Thursday, February 25, 2016

More AR Pistol Stuff...

I got this comment on my last post, and my answer was too long to fit in the Comments, so I decided just to post it:
"Correct me if I am wrong - but it is not just the buttstock on a pistol length barrel that is illegal. Just putting on a buffer tube that can accept a buttstock will get you the same punishment."
DISCLAIMER...everything that follows is my understanding of the byzantine rules and regulations. I could be wrong. This stuff is based on my discussions with Class III dealers and attorneys to handle NFA issues. You MUST do your own research. I have provided ATF links where I can. Remember, the rules on building NFA weapons are the La Brea Tarpits of the gun world. Do not take chances!

I have heard that myself and seen huge discussions on NFA/AR forums. The answer SEEMS to be that a carbine buffer is fine for an AR pistol build with a giant caveat…from the NFA rules:
" NFA firearm is made if aggregated parts are in close proximity such that they: (a) serve no useful purpose other than to make an NFA firearm (e.g., a receiver, an attachable shoulder stock, and a short barrel); or (b) convert a - 3 - complete weapon into an NFA firearm (e.g., a pistol and attachable shoulder stock, or a long-barreled rifle and attachable short barrel)."
For an example, in my own case, I did NOT purchases a short-barreled AR upper until I had an AR pistol lower. Based on the T/C Supreme Court precedent (, if the components you have in your possession CAN be assembled in a legal (eg, non-NFA) configuration, possession of those parts at the same time is not illegal.

In my case, I had only AR carbines. Had I purchased a short-barreled upper — say, I got a great deal I couldn't pass up — I would now have a part, the short barreled upper, that with my existing guns could not be configured in any way other than an NFA firearm, e.g. an SBR. Remember, an AR built as a rifle is always a rifle. Period. I couldn't, for example, take a carbine, remove the carbine upper and replace the buffer tube with one that would not even accept a stock, put my short-barreled upper on it and call it a "pistol." It is not. It is an SBR, because a lower originally built as a rifle is always a rifle, and shortening the barrel to less than 16 inches places it in the controlled category. To do so legally would require me to conform to all rules on building an NFA item. Because I had no way to build a legal configuration, my understanding is that possession of a short-barreled upper in that case was defacto possession of an NFA weapon.

I could solve that problem a couple of ways: 1) buy a complete AR pistol; since the lower is already a pistol, I can put my other or any upper on it that I want, or, 2) buy a stripped lower that has never been built into a rifle; in that case I would now have the parts necessary to build a legal weapon and therefore no longer in defacto possession of an NFA firearm. I got a great deal on an AR pistol, thus resolving the conflict.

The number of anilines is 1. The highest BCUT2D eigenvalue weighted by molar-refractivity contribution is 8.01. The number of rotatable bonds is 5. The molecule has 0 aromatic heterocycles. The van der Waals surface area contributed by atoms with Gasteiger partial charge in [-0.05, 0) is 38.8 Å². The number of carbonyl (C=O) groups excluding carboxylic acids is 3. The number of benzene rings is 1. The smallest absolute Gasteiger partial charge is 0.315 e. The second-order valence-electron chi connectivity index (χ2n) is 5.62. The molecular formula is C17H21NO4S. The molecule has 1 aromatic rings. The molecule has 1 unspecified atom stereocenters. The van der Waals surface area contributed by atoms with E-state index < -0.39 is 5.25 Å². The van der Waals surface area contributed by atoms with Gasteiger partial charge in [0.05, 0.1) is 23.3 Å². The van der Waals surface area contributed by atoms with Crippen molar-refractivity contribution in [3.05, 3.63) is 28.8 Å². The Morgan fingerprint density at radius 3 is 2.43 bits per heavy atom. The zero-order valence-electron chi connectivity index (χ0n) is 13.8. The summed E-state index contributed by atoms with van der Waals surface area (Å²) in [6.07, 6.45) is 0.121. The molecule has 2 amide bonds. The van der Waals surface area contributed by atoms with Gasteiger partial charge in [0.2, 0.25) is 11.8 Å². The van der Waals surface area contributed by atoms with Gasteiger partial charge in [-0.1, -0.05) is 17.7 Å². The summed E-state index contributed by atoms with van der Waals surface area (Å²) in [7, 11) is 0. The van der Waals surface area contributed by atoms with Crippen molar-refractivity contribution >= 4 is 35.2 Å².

Where this can really bite you in the butt is say you don't own an AR at all, but you decide (quite reasonably) that you should build an AR pistol, because that will give you the greatest versatility. A pistol can be turned into a rifle, then back into a pistol. Here's the 2011 ATF letter, same as referenced from above:
Held further, a firearm, as defined by 26 U.S.C. 5845(a)(3) and (a)(4), is not made when parts in a kit that were originally designed to be configured as both a pistol and a rifle are assembled or re-assembled in a configuration not regulated under the NFA (e.g., as a pistol, or a rifle with a barrel of 16 inches or more in length).

Held further, a firearm, as defined by 26 U.S.C. 5845(a)(3) and (a)(4), is not made when a pistol is attached to a part or parts designed to convert the pistol into a rifle with a barrel of 16 inches or more in length, and the parts are later unassembled in a configuration not regulated under the NFA (e.g., as a pistol). 
So you buy a stripped lower to be built as a pistol and a short barreled upper. You make the decision to use a standard carbine buffer tube, because you plan to go back and forth between pistol and carbine. You build your pistol. So far, so good.

Now you want to add components to allow you to rebuild the pistol into a carbine configuration. A friend says, "Hey, I've got an extra carbine stock I can sell you for kibbles and bits!" You jump at it.


Think about it. So far you have a complete AR pistol AND a carbine stock. There is only ONE WAY those 2 parts can be assembled, and that is as an SBR, an NFA weapon that you can't build without the paperwork and the tax stamp. Even if you have no intention of putting the stock on the pistol, because there is no way the parts can be assembled into a non-NFA weapon,  you are still in possession of an NFA weapon, a federal felony. 

Instead, you next purchase should be the carbine upper, because there is no law against building a long-barreled pistol. You can put the carbine upper on your pistol lower, no problemo. Once you have the upper, only THEN can you acquire the stock, because you now have enough parts that can be assembled into a legal, non-NFA configuration. And when you decide to reassemble your pistol into a carbine, it must be done in a specific order…the long barreled upper MUST go on first before you add the stock. If you put the stock on first, you have created an SBR (even if it's only for a minute).

I will grant you this makes no sense whatsoever (and if you're doing a build like the pistol one I described above, once again a disclaimer, I suggest you do your own research, up to and including seeking legal advice…I am not a lawyer, nor do I offer legal advice. I do, however, live with a lawyer, and she says always seek legal advice if you have a serious question on the legality of a build).